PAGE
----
A small device developed by scientists at MIT and the Singapore-MIT Alliance for Research and Technology could be used to improve the safety and efficacy of cell therapy treatments for patients with spinal cord injuries.
In cell therapy, doctors reprogram certain skin or blood cells taken from a patient known as induced pluripotent stem cells. To treat spinal cord injury, they will turn these pluripotent stem cells into progenitor cells, which are destined to differentiate into spinal cord cells. These progenitors are then transplanted back into the patient.
These new cells can regenerate the injured spinal cord. However, pluripotent stem cells that do not fully transform into progenitors can form tumors.
This research team developed a microfluidic cell sorter that can remove about half of the individual cells -; Those who may be a potential tumor -; in a batch, without damaging the fully formed progenitor cells.
The high-throughput device, which requires no special chemicals, can sort more than 3 million cells per minute. In addition, researchers have shown that multiple devices chained together can sort more than 500 million cells per minute, making it a more effective method to someday improve the safety of cell therapy treatments.
Also, the plastic chip that houses the microfluidic cell sorter can be mass-produced in a factory at very low cost, so the device will be easy to implement at scale.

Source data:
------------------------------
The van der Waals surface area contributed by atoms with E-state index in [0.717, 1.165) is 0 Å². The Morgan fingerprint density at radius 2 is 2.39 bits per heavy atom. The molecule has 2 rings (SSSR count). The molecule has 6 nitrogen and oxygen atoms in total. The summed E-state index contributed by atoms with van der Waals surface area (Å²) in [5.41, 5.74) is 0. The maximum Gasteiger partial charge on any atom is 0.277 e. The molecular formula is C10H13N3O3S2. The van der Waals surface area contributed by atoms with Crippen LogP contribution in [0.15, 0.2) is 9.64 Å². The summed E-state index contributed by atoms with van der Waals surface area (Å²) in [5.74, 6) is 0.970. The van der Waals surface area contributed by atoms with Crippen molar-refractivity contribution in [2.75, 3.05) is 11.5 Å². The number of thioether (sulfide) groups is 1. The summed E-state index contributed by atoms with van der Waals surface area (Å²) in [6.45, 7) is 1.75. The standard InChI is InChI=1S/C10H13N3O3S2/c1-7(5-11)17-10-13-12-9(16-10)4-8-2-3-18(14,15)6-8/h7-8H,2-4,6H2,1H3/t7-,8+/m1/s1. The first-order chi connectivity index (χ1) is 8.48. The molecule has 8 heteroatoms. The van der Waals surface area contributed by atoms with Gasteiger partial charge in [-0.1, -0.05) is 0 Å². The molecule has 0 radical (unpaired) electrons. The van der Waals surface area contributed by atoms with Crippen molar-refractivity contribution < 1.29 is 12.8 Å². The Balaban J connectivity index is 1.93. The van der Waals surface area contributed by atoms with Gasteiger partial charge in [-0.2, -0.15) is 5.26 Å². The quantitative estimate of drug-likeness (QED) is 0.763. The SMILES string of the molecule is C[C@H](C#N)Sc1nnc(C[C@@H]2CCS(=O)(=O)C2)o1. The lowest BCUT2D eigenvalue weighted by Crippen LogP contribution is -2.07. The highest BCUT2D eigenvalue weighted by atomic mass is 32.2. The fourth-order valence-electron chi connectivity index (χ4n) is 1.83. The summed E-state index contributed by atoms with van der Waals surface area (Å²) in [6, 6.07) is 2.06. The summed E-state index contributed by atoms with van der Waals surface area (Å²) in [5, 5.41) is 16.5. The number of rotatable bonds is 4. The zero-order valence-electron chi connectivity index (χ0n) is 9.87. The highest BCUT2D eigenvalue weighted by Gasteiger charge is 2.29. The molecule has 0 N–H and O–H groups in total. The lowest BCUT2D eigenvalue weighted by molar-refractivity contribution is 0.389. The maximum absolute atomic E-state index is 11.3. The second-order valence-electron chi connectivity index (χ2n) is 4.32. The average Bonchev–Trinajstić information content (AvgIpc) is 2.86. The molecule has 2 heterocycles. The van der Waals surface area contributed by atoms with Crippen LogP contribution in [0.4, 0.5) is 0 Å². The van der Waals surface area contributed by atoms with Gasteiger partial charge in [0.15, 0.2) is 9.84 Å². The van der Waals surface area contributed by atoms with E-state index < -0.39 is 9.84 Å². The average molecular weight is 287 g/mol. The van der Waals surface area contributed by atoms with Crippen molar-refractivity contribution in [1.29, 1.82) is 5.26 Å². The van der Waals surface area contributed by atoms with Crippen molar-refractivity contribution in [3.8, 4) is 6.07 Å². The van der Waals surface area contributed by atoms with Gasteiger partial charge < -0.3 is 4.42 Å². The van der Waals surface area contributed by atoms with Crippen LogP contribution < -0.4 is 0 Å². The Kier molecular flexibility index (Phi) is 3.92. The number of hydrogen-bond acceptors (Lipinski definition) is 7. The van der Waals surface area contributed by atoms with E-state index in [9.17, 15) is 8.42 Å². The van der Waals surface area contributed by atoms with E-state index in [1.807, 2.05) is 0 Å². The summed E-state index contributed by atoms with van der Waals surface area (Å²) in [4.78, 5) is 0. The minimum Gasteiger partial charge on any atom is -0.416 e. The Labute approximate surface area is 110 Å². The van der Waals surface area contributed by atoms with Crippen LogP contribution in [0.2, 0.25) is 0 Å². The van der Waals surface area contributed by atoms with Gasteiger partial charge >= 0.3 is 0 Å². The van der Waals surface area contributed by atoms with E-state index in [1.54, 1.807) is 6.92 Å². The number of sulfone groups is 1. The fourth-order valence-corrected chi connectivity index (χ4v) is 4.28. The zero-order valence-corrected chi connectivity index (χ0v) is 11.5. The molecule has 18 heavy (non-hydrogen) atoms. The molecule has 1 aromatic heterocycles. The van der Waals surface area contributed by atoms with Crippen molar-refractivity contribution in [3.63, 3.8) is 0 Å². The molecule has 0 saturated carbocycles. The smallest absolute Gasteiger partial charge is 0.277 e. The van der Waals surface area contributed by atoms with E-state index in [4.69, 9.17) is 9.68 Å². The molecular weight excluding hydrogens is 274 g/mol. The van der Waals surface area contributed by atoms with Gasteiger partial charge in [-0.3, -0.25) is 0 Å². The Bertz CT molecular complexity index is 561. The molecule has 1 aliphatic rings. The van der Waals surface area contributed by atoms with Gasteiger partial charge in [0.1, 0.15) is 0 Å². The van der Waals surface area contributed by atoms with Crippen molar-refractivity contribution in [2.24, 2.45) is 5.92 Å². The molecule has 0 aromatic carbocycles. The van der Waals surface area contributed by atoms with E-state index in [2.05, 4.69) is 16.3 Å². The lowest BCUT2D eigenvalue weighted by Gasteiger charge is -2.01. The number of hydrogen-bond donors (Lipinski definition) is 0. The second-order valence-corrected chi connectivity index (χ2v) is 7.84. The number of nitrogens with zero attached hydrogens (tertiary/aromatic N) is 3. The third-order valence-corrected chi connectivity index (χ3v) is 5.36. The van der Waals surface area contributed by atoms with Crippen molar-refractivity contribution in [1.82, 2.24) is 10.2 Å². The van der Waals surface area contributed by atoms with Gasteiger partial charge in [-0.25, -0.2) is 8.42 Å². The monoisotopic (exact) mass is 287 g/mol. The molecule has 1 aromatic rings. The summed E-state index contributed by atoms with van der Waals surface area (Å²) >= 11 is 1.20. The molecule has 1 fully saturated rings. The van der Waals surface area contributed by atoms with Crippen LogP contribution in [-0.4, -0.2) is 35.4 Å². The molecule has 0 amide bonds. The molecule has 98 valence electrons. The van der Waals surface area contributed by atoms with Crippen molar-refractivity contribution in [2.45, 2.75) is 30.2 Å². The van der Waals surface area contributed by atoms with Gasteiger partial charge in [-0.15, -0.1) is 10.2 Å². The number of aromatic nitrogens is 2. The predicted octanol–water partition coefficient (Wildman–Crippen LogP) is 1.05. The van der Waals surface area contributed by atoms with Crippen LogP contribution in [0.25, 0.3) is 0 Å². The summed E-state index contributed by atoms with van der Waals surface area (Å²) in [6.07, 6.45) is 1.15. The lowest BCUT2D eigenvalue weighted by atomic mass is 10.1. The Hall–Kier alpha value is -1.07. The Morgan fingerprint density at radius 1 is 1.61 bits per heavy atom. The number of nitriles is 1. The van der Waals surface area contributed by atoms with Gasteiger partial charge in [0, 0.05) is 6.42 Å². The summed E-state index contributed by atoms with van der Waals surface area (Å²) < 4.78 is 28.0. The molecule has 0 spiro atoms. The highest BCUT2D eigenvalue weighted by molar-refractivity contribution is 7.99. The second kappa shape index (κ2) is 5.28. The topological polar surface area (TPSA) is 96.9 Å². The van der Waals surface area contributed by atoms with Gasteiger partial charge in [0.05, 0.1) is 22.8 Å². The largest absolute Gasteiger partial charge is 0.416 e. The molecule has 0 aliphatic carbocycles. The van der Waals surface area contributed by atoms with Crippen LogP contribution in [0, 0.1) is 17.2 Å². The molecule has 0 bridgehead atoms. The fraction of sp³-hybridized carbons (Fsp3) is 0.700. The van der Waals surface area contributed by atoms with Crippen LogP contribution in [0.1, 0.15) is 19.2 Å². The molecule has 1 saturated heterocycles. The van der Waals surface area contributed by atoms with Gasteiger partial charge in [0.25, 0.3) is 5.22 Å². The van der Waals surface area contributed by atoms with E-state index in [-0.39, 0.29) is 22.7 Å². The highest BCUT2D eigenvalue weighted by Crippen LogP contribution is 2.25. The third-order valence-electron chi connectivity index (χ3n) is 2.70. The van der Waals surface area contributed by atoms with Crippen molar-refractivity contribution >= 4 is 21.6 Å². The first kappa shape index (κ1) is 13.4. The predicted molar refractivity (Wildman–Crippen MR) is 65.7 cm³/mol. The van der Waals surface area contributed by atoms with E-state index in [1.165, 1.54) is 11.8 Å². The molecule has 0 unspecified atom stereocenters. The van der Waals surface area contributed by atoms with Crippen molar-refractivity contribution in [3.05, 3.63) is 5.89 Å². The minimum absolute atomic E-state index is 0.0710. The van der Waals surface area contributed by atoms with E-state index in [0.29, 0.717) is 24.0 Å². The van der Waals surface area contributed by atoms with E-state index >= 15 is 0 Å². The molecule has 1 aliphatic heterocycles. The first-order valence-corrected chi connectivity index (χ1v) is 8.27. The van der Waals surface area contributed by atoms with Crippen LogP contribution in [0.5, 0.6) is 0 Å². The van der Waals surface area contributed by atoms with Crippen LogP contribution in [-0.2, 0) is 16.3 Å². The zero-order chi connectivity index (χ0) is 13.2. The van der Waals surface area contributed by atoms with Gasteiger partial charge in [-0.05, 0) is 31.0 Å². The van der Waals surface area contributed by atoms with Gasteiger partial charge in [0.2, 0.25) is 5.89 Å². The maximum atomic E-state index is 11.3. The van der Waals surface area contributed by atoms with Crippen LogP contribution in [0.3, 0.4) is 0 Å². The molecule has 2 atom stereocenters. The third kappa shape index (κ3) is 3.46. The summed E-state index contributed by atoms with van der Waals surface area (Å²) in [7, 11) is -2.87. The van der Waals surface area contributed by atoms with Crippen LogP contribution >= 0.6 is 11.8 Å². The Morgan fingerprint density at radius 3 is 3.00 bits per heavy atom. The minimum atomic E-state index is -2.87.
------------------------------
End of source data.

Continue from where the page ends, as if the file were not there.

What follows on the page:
“Even if you have a life-saving cell therapy that works wonders for patients, if you can’t make it cost-effectively, reliably and safely, its impact may be limited. Our team is passionate about that problem -; we want these therapies to make it more reliable and easily accessible,” said Jonghyun Han, MIT professor of electrical engineering and computer science and biological engineering, member of the Research Laboratory of Electronics (RLE) and co-principal investigator of CAMP. Singapore-MIT Alliance for Research and Technology (SMART) Research Group (Critical Analysis for Developing Personalized Medicine).
Co-senior author Sing Yan Chiu, a professor of chemistry, chemical engineering and biotechnology at the Lee Kong Chian School of Medicine and Materials Science and Engineering at Nanyang Technological University in Singapore and a CAMP principal investigator; Co-lead author Tan Dai Nguyen, a CAMP researcher; Wai Hon Chui, a Senior Research Fellow at the Singapore Agency for Science, Technology and Research (A*STAR); and Hyungkook Jeon, an MIT postdoc; as well as others at NTU and A*STAR. The research appears today Stem Cell Translational Medicine.
One of the most important challenges in this type of cell therapy is the risk of cancer caused by unintended induced pluripotent stem cells.
Even if you have a very small population of cells that are not fully differentiated, they can still turn into cancer-like cells.”
Jonghyun Han, MIT professor of electrical engineering and computer science and biological engineering
Doctors and researchers often try to identify and remove these cells by looking for specific markers on their surface, but until now researchers have not found a marker specific to these inviolable cells. Other methods use chemicals to selectively destroy these cells, yet chemical treatment techniques can be harmful to individual cells.